Phil Hughes had thrown two complete games in his career. The first came in 2005, a seven-inning game with Low-A Charleston. The second came in 2011, a six-inning, rain-shortened game in Chicago. Until this afternoon, he’d never been on a mound with two outs in the ninth inning, given one last chance to finish what he started.
“I just told him, this is your last hitter,” Joe Girardi said. “This is it. This is as far as I’m pushing you. Empty it out.”
Strike three was a 93 mph fastball, Hughes’ 123rd pitch of the game.
“Some innings, you get a couple of guys on and you labor and you go deep into the count, and that can ultimately prevent you from going deeper into the game later on,” Hughes said. “Thankfully when I got a guy on, I got a double play there in the middle innings, and I was able to put out any little fires that sort of started. Ultimately I was able to keep my pitch count down. The quick outs help — first-pitch outs and ground balls and stuff like that — and it all kind of accumulates to being able to go out there and do kind of like what CC does.”
It’s a fair comparison. Today Hughes pitched like a legitimate ace. As a matter of fact, he pitched better than Justin Verlander. One month ago, Hughes was 1-4 with a 7.48 ERA and it was reasonable to wonder whether he was on the verge of losing his spot in the rotation. He’s since gone 4-1 with a 3.60, and the ERA would be much lower if not for that brutal outing in his previous start in Anaheim.
In some ways, it’s that bad start against the Angels that puts this gem in proper context: There have been plenty of reasons to give up on Hughes this season, but the Yankees have stuck with him, and he’s spent the past month rewarding their patience.
“It’s all about making adjustments,” he said. “I could have let that outing in Anaheim snowball into a few rough outings in a row, but to be able to have a good one like this after a rough one, when I had put together three or four decent outings, to not let things continue to slide down hill, it’s a good feeling. It’s one start, and I have to build on this one.”
By the way, the picture at the top is Hughes’ reaction after the final out. For him, that’s a massive show of emotion on the mound. He knew he’d just finished off a good one.
• After joking this morning that the Yankees would never score again, Derek Jeter opened this game with a home run off Verlander. It seemed to set the tone. “We knew coming in that we weren’t going to go out there and score 15 runs,” Jeter said. “But we were able to get those runs early. Phil deserves all the credit. He was pretty impressive.”
• Hughes said he made a mid-game adjustment to maintain his fastball command, making sure he was “staying closed and driving my shoulder toward the plate.” It was effective because Hughes leaned heavily on his fastball, while mixing in a handful of changeups and throwing some good, tight curveballs. “It just seemed like he got good fastball command and he had a better curveball today than he did his last start,” Russell Martin said. “With just those two pitches combined he’s got enough to get through any lineup. … Really, his fastball command was what made him so effective today.”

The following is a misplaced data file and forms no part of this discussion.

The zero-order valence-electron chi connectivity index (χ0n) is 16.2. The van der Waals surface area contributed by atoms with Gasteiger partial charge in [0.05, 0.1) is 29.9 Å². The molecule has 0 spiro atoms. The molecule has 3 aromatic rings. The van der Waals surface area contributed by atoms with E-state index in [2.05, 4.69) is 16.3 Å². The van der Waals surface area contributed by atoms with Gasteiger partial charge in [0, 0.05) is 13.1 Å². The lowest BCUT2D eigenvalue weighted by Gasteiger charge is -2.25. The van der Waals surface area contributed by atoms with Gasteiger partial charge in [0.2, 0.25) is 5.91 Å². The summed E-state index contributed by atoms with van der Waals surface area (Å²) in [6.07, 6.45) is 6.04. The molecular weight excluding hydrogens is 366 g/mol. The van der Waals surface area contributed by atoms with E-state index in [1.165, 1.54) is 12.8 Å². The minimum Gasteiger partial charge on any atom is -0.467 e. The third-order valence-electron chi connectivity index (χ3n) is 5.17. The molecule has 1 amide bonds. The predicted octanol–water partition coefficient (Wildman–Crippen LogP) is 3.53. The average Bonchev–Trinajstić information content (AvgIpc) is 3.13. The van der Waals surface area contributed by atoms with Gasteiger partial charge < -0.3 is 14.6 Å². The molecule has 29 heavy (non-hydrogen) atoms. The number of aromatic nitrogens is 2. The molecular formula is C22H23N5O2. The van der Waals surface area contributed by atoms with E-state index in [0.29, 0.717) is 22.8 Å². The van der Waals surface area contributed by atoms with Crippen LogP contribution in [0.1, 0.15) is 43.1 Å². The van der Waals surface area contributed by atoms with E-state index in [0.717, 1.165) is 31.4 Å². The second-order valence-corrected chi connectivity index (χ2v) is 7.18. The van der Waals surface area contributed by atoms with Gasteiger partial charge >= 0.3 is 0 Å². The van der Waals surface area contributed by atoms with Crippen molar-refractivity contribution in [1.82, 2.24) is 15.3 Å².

• Hughes on the home run pitch to Prince Fielder: “First pitch hanging curveball. Even with a good mechanical adjustment, it wouldn’t have matter on that one. It was just a poor location. I put it on a tee for him. Nothing really I could have done with that one.”
• Girardi said he was more or less committed to giving Hughes a chance to finish it. The only thing that would have changed his mind would have been a lengthy top of the ninth. Otherwise, there was no real thought of pulling Hughes even after the base hit in the bottom of the ninth. Hughes was going to go until there were two on.
• Hughes was pitching with an extra day of rest, and he’s going to get another extra day before his next start. That helped ease Girardi’s mind about going over 120 pitches.
• After last night’s ejection, Girardi took the lineup card to home plate himself. Mick Kelleher usually does it. “I just wanted to make sure that there was nothing carried over,” Girardi said. “There wasn’t. It was all good. Normal conversation.”
• One downside to Hughes’ start: He’s now allowed a homer in all 11 starts this season.
• Jeter’s home run was the 27th leadoff home run of his career and his third of the season. The run scored was the 1,799th of Jeter’s career, tying him with Ted Williams for 17th on baseball’s all-time hits list.
• The Yankees have scored in the first inning in each of their last five games against Verlander and six of their last seven including the postseason. “It’s not like he’s fun to face,” Jeter said. “He knows what he’s doing. He’s going to mix it up. It seems like he gets stronger as the game goes on, so you’d like to score runs early every time you face him. Not too many people have had much success. We were fortunate today he was struggling with his command a little bit.”
• When a fan ran onto the field before the final out, it took an eternity for stadium security to even go after him, much less stop him. He ran all the way up to Nick Swisher and asked for a fist bump. Swisher gave him one. “I was like, well hell, he’s going to jail. Why not?” Swisher said.
Associated Press photos